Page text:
A few years ago, my department experienced severe issues with our climate. Some of the women students’ complaints were typical indications of a climate that ranged from chilly to openly hostile. These complaints should have generated immediate examination of departmental practices and culture. They did not. Some of the complaints were more dramatic and should have immediately triggered formal procedures for investigating actionable harassment. They did not. At the time I was a junior faculty member and, I now realize, woefully naïve. I was appalled at how little we did and that we did not treat the complaints as urgent. My mistake was in acting appalled. Complaining made me an “agitator;” I was told to “stop provoking people.” Eventually, at my instigation, the university became involved and others were also appalled: the ombudsperson said my department “needed a massive lawsuit to change;” legal counsel assessed our legal peril as “monumental;” and the police invoked the Virginia Tech shootings, citing the awful risks of indifference and delay in dealing with the sorts of complaints we had received.
A couple of years have now passed. We have changed some, instituting some formal mechanisms for addressing climate, guarding evaluations from bias, and so forth. However, despite this and the passage of time, I am seemingly indelibly branded as a troublemaker. For while I was right that we needed to act, I violated the department’s unstated norms – I complained, I got angry, I argued, I sought help external to the department. For that, I continue to pay a heavy price. Let me just describe the price I paid this week.
Our chair recently distributed our committee assignments for the year. My service obligations are incredibly light and I have no role in the governance of the department. In this, I am distinguished from all of my colleagues. So I went to my chair and volunteered to serve on two committees: our Graduate Studies Committee and the newish committee formed to address diversity issues. I was not seeking to supplant anyone, but merely to be added; I did not ask to be relieved of other responsibilities, but to increase my service load. Nonetheless, he declined. Our conversation captures what it’s like be the resident trouble-maker.
My chair declined my requests “because the department is in transition” and our present priority is “maintaining the status quo without dramatic changes.” To place me on one of these committees would jeopardize this aim. I then offered to serve under the status quo preserving terms he described. He replied that anything I might say about my intentions in serving would not be predictive of how I’d actually behave. Consequently, he would follow his own “judgment” that I could not be trusted not to “shake things up.”
In some despair, I asked whether, in future, I could serve on either of these committees. He could not say with certainty, but said it unlikely I would serve on the Graduate Studies Committee, for this committee “already has two women.” When I asked why this would matter, he said that “3 women is not necessarily a problem, but we do still need male representation on that committee.” The committee has 5 members, has always been majority male, and, I gather, is meant to stay so.
With respect to the diversity committee, I “might be considered” in future, but my impression is that I must somehow prove I will not “provoke people” to be considered. For the present, I cannot serve. And the present is truly odd. Because the other women faculty are currently unavailable for it, our diversity committee is now all male. I thus asked directly if my department would really rather have an all male diversity committee than allow me to join it. He said that yes, that’s true, and condescendingly added, “you know, diversity is not just about women.”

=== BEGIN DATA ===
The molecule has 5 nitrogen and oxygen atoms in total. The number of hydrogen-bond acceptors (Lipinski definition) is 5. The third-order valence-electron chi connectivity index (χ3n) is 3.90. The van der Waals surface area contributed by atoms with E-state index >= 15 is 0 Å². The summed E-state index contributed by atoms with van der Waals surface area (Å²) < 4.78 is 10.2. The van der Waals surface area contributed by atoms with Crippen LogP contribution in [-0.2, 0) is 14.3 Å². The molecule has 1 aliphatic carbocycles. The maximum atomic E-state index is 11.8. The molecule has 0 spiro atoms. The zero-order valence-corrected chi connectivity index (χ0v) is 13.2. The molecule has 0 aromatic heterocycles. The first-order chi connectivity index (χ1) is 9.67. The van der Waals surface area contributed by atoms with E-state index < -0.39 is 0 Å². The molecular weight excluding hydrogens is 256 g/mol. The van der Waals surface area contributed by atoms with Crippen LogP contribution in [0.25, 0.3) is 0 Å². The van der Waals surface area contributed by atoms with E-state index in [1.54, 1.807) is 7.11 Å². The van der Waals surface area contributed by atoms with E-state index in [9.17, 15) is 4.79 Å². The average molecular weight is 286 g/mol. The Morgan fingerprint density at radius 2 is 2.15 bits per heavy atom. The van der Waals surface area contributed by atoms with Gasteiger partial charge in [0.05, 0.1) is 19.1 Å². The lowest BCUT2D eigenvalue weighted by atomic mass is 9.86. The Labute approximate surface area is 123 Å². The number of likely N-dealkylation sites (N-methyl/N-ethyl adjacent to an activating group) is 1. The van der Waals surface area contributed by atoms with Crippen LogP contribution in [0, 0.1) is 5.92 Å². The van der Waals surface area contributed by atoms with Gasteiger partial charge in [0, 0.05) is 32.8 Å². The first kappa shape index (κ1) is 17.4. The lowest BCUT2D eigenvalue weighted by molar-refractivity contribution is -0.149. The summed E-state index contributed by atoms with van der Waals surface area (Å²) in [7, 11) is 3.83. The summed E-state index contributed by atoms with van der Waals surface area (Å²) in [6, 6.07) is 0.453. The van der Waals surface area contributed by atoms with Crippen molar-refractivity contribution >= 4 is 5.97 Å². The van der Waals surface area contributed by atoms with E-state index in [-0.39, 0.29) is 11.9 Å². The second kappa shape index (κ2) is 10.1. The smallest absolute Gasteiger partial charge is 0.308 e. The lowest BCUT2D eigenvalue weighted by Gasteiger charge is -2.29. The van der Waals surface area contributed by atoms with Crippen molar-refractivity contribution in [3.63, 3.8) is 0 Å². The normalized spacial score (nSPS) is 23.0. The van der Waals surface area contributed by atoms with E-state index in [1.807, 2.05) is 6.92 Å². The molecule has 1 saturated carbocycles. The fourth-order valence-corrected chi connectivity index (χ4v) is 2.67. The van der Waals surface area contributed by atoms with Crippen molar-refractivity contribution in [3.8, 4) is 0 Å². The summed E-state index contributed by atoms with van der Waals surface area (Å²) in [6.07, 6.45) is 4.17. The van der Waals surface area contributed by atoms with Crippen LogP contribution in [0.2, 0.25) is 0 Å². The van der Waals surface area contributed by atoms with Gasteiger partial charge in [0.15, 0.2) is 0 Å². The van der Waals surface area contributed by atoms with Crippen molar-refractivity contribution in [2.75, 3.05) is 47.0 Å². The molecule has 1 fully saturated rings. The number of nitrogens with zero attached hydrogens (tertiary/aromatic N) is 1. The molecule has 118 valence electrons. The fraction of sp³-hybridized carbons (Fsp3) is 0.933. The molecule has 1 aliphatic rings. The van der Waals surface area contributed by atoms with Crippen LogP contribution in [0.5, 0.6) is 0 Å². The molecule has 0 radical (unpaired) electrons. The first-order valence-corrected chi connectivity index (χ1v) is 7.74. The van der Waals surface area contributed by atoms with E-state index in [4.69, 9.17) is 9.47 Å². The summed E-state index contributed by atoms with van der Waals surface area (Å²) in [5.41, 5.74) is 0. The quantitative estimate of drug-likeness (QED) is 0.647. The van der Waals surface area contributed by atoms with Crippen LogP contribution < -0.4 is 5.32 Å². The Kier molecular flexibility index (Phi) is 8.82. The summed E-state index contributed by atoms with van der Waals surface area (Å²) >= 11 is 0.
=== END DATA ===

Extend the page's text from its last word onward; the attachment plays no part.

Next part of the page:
My chair’s one concession to my requests was to offer that I could be on the one committee I have, since my initial hire, asked not to serve. Before our problems, he always said that no one need serve on a committee where her preference was against it and she would take an alternative. Now, however, my long-standing and heretofore respected preference is taken as intransigence. My sense of the offer was that it amounted to a strategy for making my lack of service my fault: He expected I’d decline and having me do so explicitly was the purpose of offering it.
The trap I occupy is perhaps obvious. After my department’s ordeal, I tried to escape the perception that I am a trouble-maker; I have not “made trouble” in over 2 years. But it is not enough to rehabilitate me from my “errors.” I am not only on the margins, but deliberately kept there. Indeed, my service assignments are all work I must perform alone. And the worst of it is that in even asking to serve alongside others, I again “make trouble,” for in doing so I challenge the desired status quo.
I write this now, after never having written here about the other, much worse events, because I conclude that I am condemned no matter what I do and thus I may as well seek modest relief in speaking.
Dear APA, thanks for the memories…
Thanks to those who set up this blog, who edit the stories, and who contribute their stories. Although some stories are horrifying, the positive ones are heartening.
As a graduate student in the last decade, I attended the Eastern APA meeting before I went on the job market. At one of the group meetings, I ran into a senior colleague from another university. He said, “why don’t we get lunch and talk about your work.” Over lunch he told me he was divorced with adult children. I immediately pointed out that all his children were older than I was, and stated that my boyfriend and I were in the process of moving in together. Steering the conversation back to philosophical topics, I made it absolutely clear that this was a strictly professional lunch and gave him no reason to think otherwise. On the way back to the APA, he said he was going to his hotel room to show me a book on women philosophers which he thought might interest me. I accompanied him to the room, where he proceeded to wrestle me onto the bed saying “don’t worry, it’s okay, this is okay.” Thanks to my martial arts training, I fought him off and fled the room.